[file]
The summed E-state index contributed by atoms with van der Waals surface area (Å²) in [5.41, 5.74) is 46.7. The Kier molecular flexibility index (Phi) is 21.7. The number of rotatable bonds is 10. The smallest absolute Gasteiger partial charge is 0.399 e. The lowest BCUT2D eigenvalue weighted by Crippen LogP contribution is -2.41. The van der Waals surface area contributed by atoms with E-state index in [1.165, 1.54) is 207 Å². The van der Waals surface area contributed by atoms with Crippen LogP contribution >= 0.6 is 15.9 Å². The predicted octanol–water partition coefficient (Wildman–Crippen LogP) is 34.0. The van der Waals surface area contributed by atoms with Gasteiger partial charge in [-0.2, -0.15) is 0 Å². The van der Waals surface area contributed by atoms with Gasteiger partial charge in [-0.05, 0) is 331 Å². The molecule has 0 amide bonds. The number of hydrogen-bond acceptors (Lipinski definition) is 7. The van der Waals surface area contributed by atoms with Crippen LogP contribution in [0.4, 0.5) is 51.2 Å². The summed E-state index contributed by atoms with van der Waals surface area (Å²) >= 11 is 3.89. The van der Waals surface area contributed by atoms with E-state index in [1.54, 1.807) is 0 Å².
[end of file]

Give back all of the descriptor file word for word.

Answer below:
The summed E-state index contributed by atoms with van der Waals surface area (Å²) in [5.41, 5.74) is 46.7. The Kier molecular flexibility index (Phi) is 21.7. The number of rotatable bonds is 10. The smallest absolute Gasteiger partial charge is 0.399 e. The lowest BCUT2D eigenvalue weighted by Crippen LogP contribution is -2.41. The van der Waals surface area contributed by atoms with E-state index in [1.165, 1.54) is 207 Å². The van der Waals surface area contributed by atoms with Crippen LogP contribution >= 0.6 is 15.9 Å². The predicted octanol–water partition coefficient (Wildman–Crippen LogP) is 34.0. The van der Waals surface area contributed by atoms with Gasteiger partial charge in [-0.2, -0.15) is 0 Å². The van der Waals surface area contributed by atoms with Gasteiger partial charge in [-0.05, 0) is 331 Å². The molecule has 0 amide bonds. The number of hydrogen-bond acceptors (Lipinski definition) is 7. The van der Waals surface area contributed by atoms with Crippen LogP contribution in [0.4, 0.5) is 51.2 Å². The summed E-state index contributed by atoms with van der Waals surface area (Å²) >= 11 is 3.89. The van der Waals surface area contributed by atoms with E-state index in [1.54, 1.807) is 0 Å².